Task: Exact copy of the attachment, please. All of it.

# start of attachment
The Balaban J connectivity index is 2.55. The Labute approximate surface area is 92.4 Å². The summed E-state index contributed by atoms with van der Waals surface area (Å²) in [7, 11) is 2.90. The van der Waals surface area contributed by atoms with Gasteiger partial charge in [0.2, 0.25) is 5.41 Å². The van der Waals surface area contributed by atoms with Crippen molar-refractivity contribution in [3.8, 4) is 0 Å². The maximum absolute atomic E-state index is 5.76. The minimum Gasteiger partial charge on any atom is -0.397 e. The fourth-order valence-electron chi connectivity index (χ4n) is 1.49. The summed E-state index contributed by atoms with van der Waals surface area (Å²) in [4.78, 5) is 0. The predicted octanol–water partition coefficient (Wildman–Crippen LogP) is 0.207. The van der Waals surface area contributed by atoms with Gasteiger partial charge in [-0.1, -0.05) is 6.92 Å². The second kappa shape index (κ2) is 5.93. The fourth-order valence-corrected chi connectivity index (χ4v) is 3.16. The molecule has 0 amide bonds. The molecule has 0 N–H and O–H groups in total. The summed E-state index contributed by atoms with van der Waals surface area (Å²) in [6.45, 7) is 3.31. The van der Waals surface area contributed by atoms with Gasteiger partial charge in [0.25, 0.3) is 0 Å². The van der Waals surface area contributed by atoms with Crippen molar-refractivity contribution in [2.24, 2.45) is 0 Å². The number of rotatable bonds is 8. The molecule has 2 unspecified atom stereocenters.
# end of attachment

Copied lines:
The Balaban J connectivity index is 2.55. The Labute approximate surface area is 92.4 Å². The summed E-state index contributed by atoms with van der Waals surface area (Å²) in [7, 11) is 2.90. The van der Waals surface area contributed by atoms with Gasteiger partial charge in [0.2, 0.25) is 5.41 Å². The van der Waals surface area contributed by atoms with Crippen molar-refractivity contribution in [3.8, 4) is 0 Å². The maximum absolute atomic E-state index is 5.76. The minimum Gasteiger partial charge on any atom is -0.397 e. The fourth-order valence-electron chi connectivity index (χ4n) is 1.49. The summed E-state index contributed by atoms with van der Waals surface area (Å²) in [4.78, 5) is 0. The predicted octanol–water partition coefficient (Wildman–Crippen LogP) is 0.207. The van der Waals surface area contributed by atoms with Gasteiger partial charge in [-0.1, -0.05) is 6.92 Å². The second kappa shape index (κ2) is 5.93. The fourth-order valence-corrected chi connectivity index (χ4v) is 3.16. The molecule has 0 amide bonds. The molecule has 0 N–H and O–H groups in total. The summed E-state index contributed by atoms with van der Waals surface area (Å²) in [6.45, 7) is 3.31. The van der Waals surface area contributed by atoms with Gasteiger partial charge in [0.25, 0.3) is 0 Å². The van der Waals surface area contributed by atoms with Crippen molar-refractivity contribution in [2.24, 2.45) is 0 Å². The number of rotatable bonds is 8. The molecule has 2 unspecified atom stereocenters.